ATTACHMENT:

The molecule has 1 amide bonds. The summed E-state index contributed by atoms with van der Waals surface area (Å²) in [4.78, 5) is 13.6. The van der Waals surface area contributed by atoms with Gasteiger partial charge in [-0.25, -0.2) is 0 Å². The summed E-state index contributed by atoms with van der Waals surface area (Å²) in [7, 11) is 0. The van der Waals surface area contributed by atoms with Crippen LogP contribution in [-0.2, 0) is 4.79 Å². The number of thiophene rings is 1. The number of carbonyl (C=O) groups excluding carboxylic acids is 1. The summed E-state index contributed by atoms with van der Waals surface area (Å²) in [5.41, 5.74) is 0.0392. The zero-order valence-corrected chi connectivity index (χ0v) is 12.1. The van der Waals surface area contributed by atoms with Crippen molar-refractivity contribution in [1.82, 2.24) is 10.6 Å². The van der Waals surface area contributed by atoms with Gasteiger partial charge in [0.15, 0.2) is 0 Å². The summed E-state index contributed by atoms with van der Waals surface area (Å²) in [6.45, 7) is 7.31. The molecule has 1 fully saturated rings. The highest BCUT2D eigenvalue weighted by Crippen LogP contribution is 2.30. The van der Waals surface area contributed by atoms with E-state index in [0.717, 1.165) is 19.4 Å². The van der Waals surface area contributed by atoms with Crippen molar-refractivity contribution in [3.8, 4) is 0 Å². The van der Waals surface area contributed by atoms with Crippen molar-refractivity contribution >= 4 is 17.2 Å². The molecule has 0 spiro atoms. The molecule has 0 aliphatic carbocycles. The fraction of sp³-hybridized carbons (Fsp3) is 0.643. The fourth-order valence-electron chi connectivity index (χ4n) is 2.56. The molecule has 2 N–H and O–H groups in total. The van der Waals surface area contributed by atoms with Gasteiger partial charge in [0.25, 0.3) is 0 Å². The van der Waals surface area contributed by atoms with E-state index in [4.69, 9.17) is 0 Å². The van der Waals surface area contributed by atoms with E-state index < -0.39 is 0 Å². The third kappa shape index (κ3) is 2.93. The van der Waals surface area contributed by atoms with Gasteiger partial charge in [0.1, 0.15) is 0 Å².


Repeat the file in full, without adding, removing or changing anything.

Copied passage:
The molecule has 1 amide bonds. The summed E-state index contributed by atoms with van der Waals surface area (Å²) in [4.78, 5) is 13.6. The van der Waals surface area contributed by atoms with Gasteiger partial charge in [-0.25, -0.2) is 0 Å². The summed E-state index contributed by atoms with van der Waals surface area (Å²) in [7, 11) is 0. The van der Waals surface area contributed by atoms with Crippen LogP contribution in [-0.2, 0) is 4.79 Å². The number of thiophene rings is 1. The number of carbonyl (C=O) groups excluding carboxylic acids is 1. The summed E-state index contributed by atoms with van der Waals surface area (Å²) in [5.41, 5.74) is 0.0392. The zero-order valence-corrected chi connectivity index (χ0v) is 12.1. The van der Waals surface area contributed by atoms with Crippen molar-refractivity contribution in [1.82, 2.24) is 10.6 Å². The van der Waals surface area contributed by atoms with Gasteiger partial charge in [0.15, 0.2) is 0 Å². The summed E-state index contributed by atoms with van der Waals surface area (Å²) in [6.45, 7) is 7.31. The molecule has 1 fully saturated rings. The highest BCUT2D eigenvalue weighted by Crippen LogP contribution is 2.30. The van der Waals surface area contributed by atoms with E-state index in [0.717, 1.165) is 19.4 Å². The van der Waals surface area contributed by atoms with Crippen molar-refractivity contribution in [3.8, 4) is 0 Å². The van der Waals surface area contributed by atoms with Crippen molar-refractivity contribution >= 4 is 17.2 Å². The molecule has 0 spiro atoms. The molecule has 0 aliphatic carbocycles. The fraction of sp³-hybridized carbons (Fsp3) is 0.643. The fourth-order valence-electron chi connectivity index (χ4n) is 2.56. The molecule has 2 N–H and O–H groups in total. The van der Waals surface area contributed by atoms with Gasteiger partial charge in [0.25, 0.3) is 0 Å². The van der Waals surface area contributed by atoms with E-state index in [4.69, 9.17) is 0 Å². The van der Waals surface area contributed by atoms with E-state index < -0.39 is 0 Å². The third kappa shape index (κ3) is 2.93. The van der Waals surface area contributed by atoms with Gasteiger partial charge in [0.1, 0.15) is 0 Å².